India and Singapore have maintained close and friendly relations traditionally. What are the recent developments in the India-Singapore relationship? Read here to know more.
The close ties between India-Singapore have a history rooted in strong commercial, cultural and people-to-people links.
India was one of the first countries to recognize Singapore in 1965. Read here to know more.
Learn bilateral relations of India with neighbouring countries (Click here).
Facts about Singapore:
- Singapore has been ranked 2nd in the most powerful passport report ‘Henley Passport Index 2021’.
- Singapore is the only country in Asia with an AAA sovereign credit rating from all major rating agencies.
- The first UN treaty to be named after Singapore, the United Nations Convention on International Settlement Agreements Resulting from Mediation (or, Singapore Convention on Mediation) recently came into force.
- Recently, the Hawker Culture in Singapore was inscribed on the UNESCO Representative List of the Intangible Cultural Heritage of Humanity at the 15th session of the Intergovernmental Committee (IGC).
The relationship between India- Singapore extends back to the Cholas. The more recent association is attributed to Sir Stamford Raffles, who established a trading station in Singapore on the way of the Malacca Straits in 1819, which became a British Indian colony ruled from Calcutta (1830-1867). The colonial connection can be seen in the similarities of institutions and practises the use of English and the existence of a sizable Indian minority.
India’s 1990s economic reforms and Look East policy presented possibilities to develop a new framework for collaboration, which includes the 2005 Comprehensive Economic Cooperation Agreement (CECA).
This strong connection was raised to a Strategic Partnership during Prime Minister Modi’s November 2015 visit, when he signed a Joint Declaration on a Strategic Partnership with Singapore Prime Minister Lee Hsien Loong to commemorate the 50th anniversary of diplomatic relations.
The 5-S Plank
EAM’s (External Asset Managers) visit to Singapore in August 2014 resulted in adopting the “5-S Plank,” which designates five areas of collaboration to strengthen bilateral ties. The relationship is directed at the 5S Plank.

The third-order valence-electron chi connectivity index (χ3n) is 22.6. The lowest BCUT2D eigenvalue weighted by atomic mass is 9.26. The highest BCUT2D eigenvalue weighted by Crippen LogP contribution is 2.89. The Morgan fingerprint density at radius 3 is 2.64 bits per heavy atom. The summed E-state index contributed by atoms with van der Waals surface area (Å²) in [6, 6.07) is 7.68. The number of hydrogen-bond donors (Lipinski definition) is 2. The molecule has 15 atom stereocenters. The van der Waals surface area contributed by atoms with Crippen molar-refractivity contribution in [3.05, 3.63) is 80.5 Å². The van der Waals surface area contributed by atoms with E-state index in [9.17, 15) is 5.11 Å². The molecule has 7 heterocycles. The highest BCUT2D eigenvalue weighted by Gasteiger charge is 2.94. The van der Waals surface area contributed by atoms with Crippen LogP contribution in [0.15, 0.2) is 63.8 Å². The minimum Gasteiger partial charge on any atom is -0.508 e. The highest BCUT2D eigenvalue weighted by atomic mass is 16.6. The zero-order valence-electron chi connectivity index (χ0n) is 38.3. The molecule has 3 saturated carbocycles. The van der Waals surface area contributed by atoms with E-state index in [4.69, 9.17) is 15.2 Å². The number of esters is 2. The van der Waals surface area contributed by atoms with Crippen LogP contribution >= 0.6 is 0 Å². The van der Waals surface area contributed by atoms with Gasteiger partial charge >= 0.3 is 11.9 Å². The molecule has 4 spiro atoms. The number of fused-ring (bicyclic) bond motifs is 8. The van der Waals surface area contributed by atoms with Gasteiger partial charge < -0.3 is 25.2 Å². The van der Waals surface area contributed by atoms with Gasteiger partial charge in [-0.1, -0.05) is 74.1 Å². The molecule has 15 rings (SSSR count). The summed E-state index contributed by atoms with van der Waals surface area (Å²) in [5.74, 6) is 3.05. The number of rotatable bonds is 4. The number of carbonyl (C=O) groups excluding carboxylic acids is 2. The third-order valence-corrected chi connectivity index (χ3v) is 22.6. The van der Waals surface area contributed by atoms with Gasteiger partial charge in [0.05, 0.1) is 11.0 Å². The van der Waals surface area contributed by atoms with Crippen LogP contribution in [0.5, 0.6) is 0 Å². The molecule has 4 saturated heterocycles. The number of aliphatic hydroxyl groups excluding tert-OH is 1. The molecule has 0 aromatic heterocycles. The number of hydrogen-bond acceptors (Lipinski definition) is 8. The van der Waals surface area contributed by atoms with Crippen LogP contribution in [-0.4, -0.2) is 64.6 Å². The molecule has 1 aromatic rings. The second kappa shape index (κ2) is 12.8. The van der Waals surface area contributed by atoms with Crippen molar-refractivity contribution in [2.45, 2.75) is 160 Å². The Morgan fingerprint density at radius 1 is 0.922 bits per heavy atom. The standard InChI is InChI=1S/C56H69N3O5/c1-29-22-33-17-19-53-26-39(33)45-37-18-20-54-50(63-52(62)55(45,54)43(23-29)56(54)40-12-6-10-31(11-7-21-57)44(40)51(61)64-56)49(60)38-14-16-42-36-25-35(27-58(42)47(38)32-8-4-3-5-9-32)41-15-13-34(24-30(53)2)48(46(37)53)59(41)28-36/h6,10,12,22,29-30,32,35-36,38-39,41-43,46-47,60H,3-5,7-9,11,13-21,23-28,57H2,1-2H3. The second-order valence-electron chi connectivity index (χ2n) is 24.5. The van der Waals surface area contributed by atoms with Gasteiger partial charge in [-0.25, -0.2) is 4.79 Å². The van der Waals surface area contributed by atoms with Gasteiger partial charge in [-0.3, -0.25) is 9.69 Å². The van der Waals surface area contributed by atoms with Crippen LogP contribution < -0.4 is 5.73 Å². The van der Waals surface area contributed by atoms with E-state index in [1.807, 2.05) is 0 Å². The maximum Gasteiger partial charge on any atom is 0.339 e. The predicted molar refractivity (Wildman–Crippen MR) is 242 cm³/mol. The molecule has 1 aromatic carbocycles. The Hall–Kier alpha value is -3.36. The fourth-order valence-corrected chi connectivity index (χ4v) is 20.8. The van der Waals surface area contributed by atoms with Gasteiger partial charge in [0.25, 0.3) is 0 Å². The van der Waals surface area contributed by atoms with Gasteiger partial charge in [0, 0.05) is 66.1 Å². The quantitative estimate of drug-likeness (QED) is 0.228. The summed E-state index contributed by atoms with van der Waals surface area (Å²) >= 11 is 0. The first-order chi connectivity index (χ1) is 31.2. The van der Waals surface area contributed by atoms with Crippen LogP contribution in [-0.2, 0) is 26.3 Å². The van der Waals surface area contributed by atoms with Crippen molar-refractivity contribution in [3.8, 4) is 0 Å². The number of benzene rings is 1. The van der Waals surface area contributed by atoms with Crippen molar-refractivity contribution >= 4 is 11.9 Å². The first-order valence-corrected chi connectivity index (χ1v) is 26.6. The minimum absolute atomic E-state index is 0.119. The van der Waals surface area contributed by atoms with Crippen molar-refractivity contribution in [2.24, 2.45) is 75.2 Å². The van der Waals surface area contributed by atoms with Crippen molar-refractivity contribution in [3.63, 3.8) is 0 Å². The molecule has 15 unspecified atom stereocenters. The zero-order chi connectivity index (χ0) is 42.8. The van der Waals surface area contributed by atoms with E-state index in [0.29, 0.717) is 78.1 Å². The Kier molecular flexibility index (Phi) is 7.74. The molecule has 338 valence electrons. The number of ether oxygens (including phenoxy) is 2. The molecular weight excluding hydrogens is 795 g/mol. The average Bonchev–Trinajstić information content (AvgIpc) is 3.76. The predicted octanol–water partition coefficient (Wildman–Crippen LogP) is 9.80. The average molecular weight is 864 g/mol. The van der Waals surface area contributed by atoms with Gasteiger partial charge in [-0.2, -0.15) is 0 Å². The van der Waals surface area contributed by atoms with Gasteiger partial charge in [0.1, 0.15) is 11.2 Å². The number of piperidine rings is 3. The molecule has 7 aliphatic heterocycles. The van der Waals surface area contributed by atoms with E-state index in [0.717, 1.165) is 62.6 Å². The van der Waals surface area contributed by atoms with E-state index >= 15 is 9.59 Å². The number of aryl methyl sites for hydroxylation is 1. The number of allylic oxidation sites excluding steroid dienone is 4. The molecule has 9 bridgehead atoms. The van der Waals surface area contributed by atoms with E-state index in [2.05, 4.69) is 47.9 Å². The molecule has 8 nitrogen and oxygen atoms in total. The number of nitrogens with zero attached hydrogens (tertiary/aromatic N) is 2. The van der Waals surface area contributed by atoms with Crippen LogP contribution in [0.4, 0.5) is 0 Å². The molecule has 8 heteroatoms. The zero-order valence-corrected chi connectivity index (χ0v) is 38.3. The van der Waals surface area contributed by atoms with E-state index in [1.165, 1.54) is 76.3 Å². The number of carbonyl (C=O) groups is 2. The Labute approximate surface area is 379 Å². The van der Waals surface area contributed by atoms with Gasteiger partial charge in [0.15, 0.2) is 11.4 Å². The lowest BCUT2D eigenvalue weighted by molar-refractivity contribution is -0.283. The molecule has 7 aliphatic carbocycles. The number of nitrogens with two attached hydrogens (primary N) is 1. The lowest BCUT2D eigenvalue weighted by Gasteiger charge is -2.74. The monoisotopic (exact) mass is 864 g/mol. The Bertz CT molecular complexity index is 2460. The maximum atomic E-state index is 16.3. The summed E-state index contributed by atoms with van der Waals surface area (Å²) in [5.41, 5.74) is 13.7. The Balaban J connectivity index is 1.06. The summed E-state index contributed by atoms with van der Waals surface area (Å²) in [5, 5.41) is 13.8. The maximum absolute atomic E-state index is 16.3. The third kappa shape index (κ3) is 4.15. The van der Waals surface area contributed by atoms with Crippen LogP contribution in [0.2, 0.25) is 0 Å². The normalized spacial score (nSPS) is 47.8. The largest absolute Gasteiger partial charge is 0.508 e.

- Scale up Trade & Investment.
- Speed up Connectivity.
- Smart Cities and Urban Rejuvenation.
- Skill development.
- State focus.
An overall framework for bilateral defence cooperation is provided by the Defence Cooperation Agreement (DCA), which was signed in October 2003 and the improved DCA, which was signed during PM Modi’s visit in November 2015.
The 25th SIMBEX “Singapore-India Maritime Bilateral Exercise” had taken place from the 10th to the 21st of November 2018 off the coasts of the Bay of Bengal and the Arabian Sea. SIMBEX is a series of naval exercises between the Indian Navy and the Navies of the Republic of Singapore. The acronym ‘SIMBEX’ stands for Singapore-India Maritime Bilateral Exercise. SIMBEX is celebrating its Silver Jubilee this year. To commemorate the momentous event, both navies are conducting exercises across a wide geographic area.
Both countries successfully completed the 27th edition of the Singapore-India Maritime Bilateral Exercise (SIMBEX) in November 2020, as well as the second edition of the Singapore-India-Thailand Maritime Exercise (SITMEX).
The Indian Navy and the RSN have a long history of professional ties. It comprises exchange programmes, staff presentations, and course cross-registration.
The bilateral agreement for naval cooperation between India-Singapore was recently signed during the second Defence Ministers’ Dialogue in Delhi. This brings the two sides’ accords in all military arms to a close; the Air Force Bilateral Agreement was signed in 2007, and the Army Bilateral Agreement was signed in 2008.